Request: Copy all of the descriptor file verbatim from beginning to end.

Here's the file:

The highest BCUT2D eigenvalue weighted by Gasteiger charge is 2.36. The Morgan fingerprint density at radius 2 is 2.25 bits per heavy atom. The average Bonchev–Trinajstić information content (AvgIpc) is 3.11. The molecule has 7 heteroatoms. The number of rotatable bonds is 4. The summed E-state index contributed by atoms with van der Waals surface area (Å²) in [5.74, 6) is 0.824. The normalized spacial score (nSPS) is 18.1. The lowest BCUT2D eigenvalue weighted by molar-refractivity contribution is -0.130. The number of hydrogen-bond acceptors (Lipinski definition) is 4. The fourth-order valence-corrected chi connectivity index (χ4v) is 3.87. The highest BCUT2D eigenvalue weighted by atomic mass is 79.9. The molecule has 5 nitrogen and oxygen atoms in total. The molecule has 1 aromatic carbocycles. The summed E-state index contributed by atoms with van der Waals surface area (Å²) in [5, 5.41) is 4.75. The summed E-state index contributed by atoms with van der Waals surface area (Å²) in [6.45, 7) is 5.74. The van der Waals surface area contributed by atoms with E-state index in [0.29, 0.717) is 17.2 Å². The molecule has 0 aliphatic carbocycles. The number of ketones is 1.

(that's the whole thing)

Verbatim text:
The highest BCUT2D eigenvalue weighted by Gasteiger charge is 2.36. The Morgan fingerprint density at radius 2 is 2.25 bits per heavy atom. The average Bonchev–Trinajstić information content (AvgIpc) is 3.11. The molecule has 7 heteroatoms. The number of rotatable bonds is 4. The summed E-state index contributed by atoms with van der Waals surface area (Å²) in [5.74, 6) is 0.824. The normalized spacial score (nSPS) is 18.1. The lowest BCUT2D eigenvalue weighted by molar-refractivity contribution is -0.130. The number of hydrogen-bond acceptors (Lipinski definition) is 4. The fourth-order valence-corrected chi connectivity index (χ4v) is 3.87. The highest BCUT2D eigenvalue weighted by atomic mass is 79.9. The molecule has 5 nitrogen and oxygen atoms in total. The molecule has 1 aromatic carbocycles. The summed E-state index contributed by atoms with van der Waals surface area (Å²) in [5, 5.41) is 4.75. The summed E-state index contributed by atoms with van der Waals surface area (Å²) in [6.45, 7) is 5.74. The van der Waals surface area contributed by atoms with E-state index in [0.29, 0.717) is 17.2 Å². The molecule has 0 aliphatic carbocycles. The number of ketones is 1.